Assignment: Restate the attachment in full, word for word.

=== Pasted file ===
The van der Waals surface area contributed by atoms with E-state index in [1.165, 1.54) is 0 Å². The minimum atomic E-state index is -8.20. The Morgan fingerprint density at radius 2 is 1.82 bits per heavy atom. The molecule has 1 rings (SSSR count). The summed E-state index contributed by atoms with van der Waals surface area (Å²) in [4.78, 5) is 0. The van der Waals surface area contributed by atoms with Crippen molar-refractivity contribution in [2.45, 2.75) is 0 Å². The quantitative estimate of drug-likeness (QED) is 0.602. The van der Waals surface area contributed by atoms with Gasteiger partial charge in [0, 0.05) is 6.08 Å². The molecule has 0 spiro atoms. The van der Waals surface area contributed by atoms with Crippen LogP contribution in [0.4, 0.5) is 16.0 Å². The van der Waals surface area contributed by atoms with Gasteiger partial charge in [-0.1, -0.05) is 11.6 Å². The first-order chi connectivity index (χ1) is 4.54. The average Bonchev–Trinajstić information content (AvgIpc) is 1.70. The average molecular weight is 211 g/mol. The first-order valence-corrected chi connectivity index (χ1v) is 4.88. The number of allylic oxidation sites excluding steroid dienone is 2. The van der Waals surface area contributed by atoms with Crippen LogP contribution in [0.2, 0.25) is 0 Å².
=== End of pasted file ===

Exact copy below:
The van der Waals surface area contributed by atoms with E-state index in [1.165, 1.54) is 0 Å². The minimum atomic E-state index is -8.20. The Morgan fingerprint density at radius 2 is 1.82 bits per heavy atom. The molecule has 1 rings (SSSR count). The summed E-state index contributed by atoms with van der Waals surface area (Å²) in [4.78, 5) is 0. The van der Waals surface area contributed by atoms with Crippen molar-refractivity contribution in [2.45, 2.75) is 0 Å². The quantitative estimate of drug-likeness (QED) is 0.602. The van der Waals surface area contributed by atoms with Gasteiger partial charge in [0, 0.05) is 6.08 Å². The molecule has 0 spiro atoms. The van der Waals surface area contributed by atoms with Crippen LogP contribution in [0.4, 0.5) is 16.0 Å². The van der Waals surface area contributed by atoms with Gasteiger partial charge in [-0.1, -0.05) is 11.6 Å². The first-order chi connectivity index (χ1) is 4.54. The average Bonchev–Trinajstić information content (AvgIpc) is 1.70. The average molecular weight is 211 g/mol. The first-order valence-corrected chi connectivity index (χ1v) is 4.88. The number of allylic oxidation sites excluding steroid dienone is 2. The van der Waals surface area contributed by atoms with Crippen LogP contribution in [0.2, 0.25) is 0 Å².